Consequently, to make Ottawa and its environs more beautiful will rather be an easy task, and in some instances a costless program: protection of nature, control and restriction of building density, all measures that involve no private loss, no extravagant expenses, but on the contrary promote real-estate value in a more prosperous community, for a healthier population.

You might be interested to know the main lines of our program of work, and a few details about the vast problem which has been entrusted to us.

Let me tell you, in the first place, how I conceive that such a problem should be treated.

In a little more than half a century, Ottawa had become such an important city, from its modest Bytown childhood, that in 1915, a most comprehensive work had already been done under the auspices of the Federal District Commission, with the valuable contribution of Mr. Edward Bennett, city planner of Chicago. This first plan, known as the Holt Report, and many studies made a few years later by the late Nolan Cauchon, as well as the plans I have been preparing between 1937 and 1939, are the basic elements from which we shall develop and extend :he program of the work. In other words, we shall continue, as others will, in the future, the long and common endeavour to make and prepare the city to the scale of its constant progress.

Now, the problem is quite larger than what it was in 1915 or even in 1939.

The exceptional function of Ottawa, not only Capital of the Domin­ion of Canada, but also city of great conventions, of national, of inter­national conferences, professional congresses and world-wide manifesta­tions, must appear in a plan that preserves and emphasizes its natural frame and environment.  

Welcome, dignity, stately public buildings, in a frame of gardens, vast hotel and recreation facilities, art and educational centres, large tourism possibilities, without neglecting modern housing and efficient working equipment . . . This vision must become a tangible fact, and be made a realistic scheme along the following principles:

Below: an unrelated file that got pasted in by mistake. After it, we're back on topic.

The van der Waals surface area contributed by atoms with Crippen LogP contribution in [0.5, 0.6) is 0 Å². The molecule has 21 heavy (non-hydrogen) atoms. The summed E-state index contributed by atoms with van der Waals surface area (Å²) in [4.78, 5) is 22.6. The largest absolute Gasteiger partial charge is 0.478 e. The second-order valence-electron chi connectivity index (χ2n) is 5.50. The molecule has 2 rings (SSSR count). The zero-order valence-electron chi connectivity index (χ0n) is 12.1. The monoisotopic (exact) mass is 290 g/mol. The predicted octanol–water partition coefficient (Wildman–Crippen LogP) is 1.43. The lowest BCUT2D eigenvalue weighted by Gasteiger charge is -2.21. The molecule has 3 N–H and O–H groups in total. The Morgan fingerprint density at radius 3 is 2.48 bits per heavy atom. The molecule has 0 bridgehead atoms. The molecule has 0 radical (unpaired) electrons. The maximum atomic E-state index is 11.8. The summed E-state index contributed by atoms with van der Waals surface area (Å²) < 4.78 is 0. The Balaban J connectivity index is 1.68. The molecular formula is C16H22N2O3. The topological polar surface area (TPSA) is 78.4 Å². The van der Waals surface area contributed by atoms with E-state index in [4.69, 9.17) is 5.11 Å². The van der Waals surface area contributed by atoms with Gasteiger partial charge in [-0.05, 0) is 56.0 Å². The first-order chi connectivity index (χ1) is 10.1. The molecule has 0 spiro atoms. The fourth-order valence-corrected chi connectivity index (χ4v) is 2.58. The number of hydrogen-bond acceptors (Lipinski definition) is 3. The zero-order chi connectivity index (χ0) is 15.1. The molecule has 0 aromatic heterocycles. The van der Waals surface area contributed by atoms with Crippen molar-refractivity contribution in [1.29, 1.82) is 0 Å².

The Capital Region, as outlined by the recommendations of the Joint Committee of the Senate and of the House of Commons, August 1, 1944, covers an area of 900 square miles, extending approximately 35 miles NW, 20 miles NE, 15 miles SW, and 15 miles SE, from the Peace Tower. Of this territory 364 sq. miles are in the Province of Ontario, 536 sq. miles are in the Province of Quebec, a symbolic demonstration of the biratial Unity.

The cities of Ottawa and Hull, and sixteen Municipalities of various importance are included in the region, with a total population of 252,672. Their present built up area is approximately 19 sq. miles, leaving 479 sq. miles of farm lands, 332 sq. miles of woodlands and 70 sq. miles of water (rivers and lakes).

Before attempting to make plans, a methodical and profound survey of all existing conditions is the first work to consider. It will depend upon its accuracy and extensive research, that we can reach the appropriate conclusions toward the far-reaching planning and equipment of the Capital and of its environs, in accord with the various functions, present and future, of the different parts of this large territory. The quality of the survey is the essential guarantee of the efficiency and of the economy of the plan, also of the speed of its elaboration.


1. The demographic analysis will determine the reasonable limits of the urban development in the best conditions of modern housing.

2. The economic survey will show the most favourable localizations for commerce and industry.

3. Transportation and traffic will be coordinated to serve the common needs of the various inhabited centres, in function of their relative activities.

4. Public services will be distributed to avoid unnecessary waste ‘ of time, money and energy.